Christian vs. Humanist Morality
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02-02-2017, 01:35 PM
RE: Christian vs. Humanist Morality
(02-02-2017 12:33 PM)Naielis Wrote:  
(02-02-2017 11:48 AM)Fatbaldhobbit Wrote:  "everything created needs a creator, except that creator"?

Sorry but that is the very definition of special pleading.

Good thing that's not what I said.

What you said was "The creator was not created so it needs no creator. The creator is the necessary being."

That is special pleading.

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02-02-2017, 01:40 PM
RE: Christian vs. Humanist Morality
(02-02-2017 12:53 PM)Naielis Wrote:  
(02-02-2017 12:49 PM)Fatbaldhobbit Wrote:  Close enough.

The creator was not created. I didn't say everything needs to be created but the creator. So it's simply not special pleading.

So you say.

In any case:

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02-02-2017, 02:09 PM
RE: Christian vs. Humanist Morality
(02-02-2017 01:28 PM)Naielis Wrote:  
(02-02-2017 01:02 PM)TheInquisition Wrote:  WTF? You said that in the first sentence, then say you didn't say that in the second sentence.

If you're going to create arbitrary distinctions without a difference, then you are dishonest.

I created no arbitrary distinctions. I never said everything must be created only to make an exception for the creator. I made a distinction between necessary and contingent beings.

A claim about the universe for which you have zero evidence and a claim about a being which you have no evidence.

You can wank to William Lane Craig's sophistry, but you still have zero evidence, just another silly argument.

Gods derive their power from post-hoc rationalizations. -The Inquisition

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02-02-2017, 02:20 PM
RE: Christian vs. Humanist Morality
(02-02-2017 12:20 PM)Naielis Wrote:  But we're back to the main issue here: why is what God did wrong? Is your answer to this question a statement of truth?

You hope to use philosophical wankery to find truth? No. Not gonna happen. Russell and Whitehead tried to find the foundational truths of mathematics in the Principia Mathematica and couldn't do it. Philosophy, which is considerably less precise and consistent than mathematics, and which purports to make sense of humans and their myriad thoughts and behaviours, hasn't a chance in Niflheim.

I am a humanist and a pragmatist with a moderately laissez-faire view of society. My morality doesn't need metaphysics and it certainly doesn't need religious commandments. It just needs compassion, empathy and a heaping helping of common sense. "Whenever possible, don't interfere with others' lives and avoid causing harm." I put myself in the other person's shoes and don't inflict on them anything I wouldn't inflict on myself. Moreover, I frequently help people attain things they do clearly and explicitly want, if those things don't conflict with my view of Life, the Universe and Everything. The rest, as they say, is commentary.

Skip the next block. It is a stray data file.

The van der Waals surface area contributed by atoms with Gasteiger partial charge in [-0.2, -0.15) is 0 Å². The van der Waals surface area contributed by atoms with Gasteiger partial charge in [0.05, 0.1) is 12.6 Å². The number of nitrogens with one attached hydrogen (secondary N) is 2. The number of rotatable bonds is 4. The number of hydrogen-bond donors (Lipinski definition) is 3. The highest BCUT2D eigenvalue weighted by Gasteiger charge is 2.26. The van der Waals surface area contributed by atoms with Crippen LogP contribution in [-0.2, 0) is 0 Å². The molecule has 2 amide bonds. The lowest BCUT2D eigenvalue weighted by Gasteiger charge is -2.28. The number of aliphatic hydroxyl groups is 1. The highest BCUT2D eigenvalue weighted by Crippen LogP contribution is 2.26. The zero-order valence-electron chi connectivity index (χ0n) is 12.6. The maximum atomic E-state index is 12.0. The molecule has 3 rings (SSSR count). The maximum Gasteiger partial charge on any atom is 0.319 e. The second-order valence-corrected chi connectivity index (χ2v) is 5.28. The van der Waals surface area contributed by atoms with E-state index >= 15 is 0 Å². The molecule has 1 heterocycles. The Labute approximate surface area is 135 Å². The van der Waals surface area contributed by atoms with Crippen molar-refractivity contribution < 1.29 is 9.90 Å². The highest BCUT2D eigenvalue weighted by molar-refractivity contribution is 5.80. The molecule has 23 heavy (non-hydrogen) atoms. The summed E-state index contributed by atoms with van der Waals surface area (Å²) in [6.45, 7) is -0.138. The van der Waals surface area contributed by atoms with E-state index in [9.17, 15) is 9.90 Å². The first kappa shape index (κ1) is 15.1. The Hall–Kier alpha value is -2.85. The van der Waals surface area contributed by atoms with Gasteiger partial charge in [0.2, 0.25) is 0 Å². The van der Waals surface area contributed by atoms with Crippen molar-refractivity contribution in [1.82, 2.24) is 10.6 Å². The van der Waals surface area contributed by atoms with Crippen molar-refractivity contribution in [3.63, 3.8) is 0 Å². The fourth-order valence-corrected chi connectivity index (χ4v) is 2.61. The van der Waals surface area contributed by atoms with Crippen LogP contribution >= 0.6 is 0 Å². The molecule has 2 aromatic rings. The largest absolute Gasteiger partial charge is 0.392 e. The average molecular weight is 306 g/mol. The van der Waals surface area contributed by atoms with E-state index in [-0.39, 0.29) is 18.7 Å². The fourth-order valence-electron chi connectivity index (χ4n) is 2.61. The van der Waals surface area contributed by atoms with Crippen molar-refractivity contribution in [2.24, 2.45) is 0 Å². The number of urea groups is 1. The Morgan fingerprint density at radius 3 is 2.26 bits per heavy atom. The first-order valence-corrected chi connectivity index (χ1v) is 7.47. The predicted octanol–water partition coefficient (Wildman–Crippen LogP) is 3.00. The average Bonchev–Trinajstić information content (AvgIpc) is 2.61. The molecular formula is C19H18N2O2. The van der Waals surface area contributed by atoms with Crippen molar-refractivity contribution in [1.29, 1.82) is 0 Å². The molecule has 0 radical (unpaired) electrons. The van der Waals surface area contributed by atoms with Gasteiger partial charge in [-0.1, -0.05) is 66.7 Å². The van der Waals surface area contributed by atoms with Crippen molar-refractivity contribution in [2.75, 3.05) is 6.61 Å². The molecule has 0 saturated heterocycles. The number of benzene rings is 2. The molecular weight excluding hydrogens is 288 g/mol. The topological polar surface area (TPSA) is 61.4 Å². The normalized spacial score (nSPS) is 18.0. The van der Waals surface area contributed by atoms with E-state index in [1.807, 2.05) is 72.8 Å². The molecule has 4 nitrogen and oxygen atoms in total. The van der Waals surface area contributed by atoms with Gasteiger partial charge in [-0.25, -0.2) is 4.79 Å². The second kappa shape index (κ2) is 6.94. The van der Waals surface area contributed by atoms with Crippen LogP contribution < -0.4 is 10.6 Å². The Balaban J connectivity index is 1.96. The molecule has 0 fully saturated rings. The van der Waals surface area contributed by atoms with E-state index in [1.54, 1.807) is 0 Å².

My worldview is why I see the Christian god in particular as evil: In the Bible it harms billions of thinking, feeling beings because it has all the power and makes all the rules, and can't control its own epic hissy-fit temper. It and I are polar opposites, morality-wise.

As for necessary beings -- Heck, I don't even think the universe is actually "necessary." You can't define something into existence by insisting that it has to be there.

I'm sorry, but your beliefs are much too silly to take seriously. Got anything else we can discuss?
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02-02-2017, 02:33 PM
RE: Christian vs. Humanist Morality
(02-02-2017 01:30 PM)morondog Wrote:  What do YOU think?

It doesn't matter what I think in that context. You were giving a reason for why dualism fails, but you only attacked certain schools of dualism. I think the immaterial can influence the material. I don't see why I'd need to know how this happens if I can justify that it does.

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02-02-2017, 02:36 PM
RE: Christian vs. Humanist Morality
(02-02-2017 01:35 PM)Chas Wrote:  
(02-02-2017 12:33 PM)Naielis Wrote:  Good thing that's not what I said.

What you said was "The creator was not created so it needs no creator. The creator is the necessary being."

That is special pleading.

It simply is not. I'm not making any exception for the creator. I'm making an important metaphysical distinction between contingent and necessary beings. Then I formulate a conclusion about the existence of a necessary being. Then I can specify about the necessary qualities of the necessary being. This is not special pleading.

"I think part of the appeal of mathematical logic is that the formulas look mysterious - you write backward Es!" - Hilary Putnam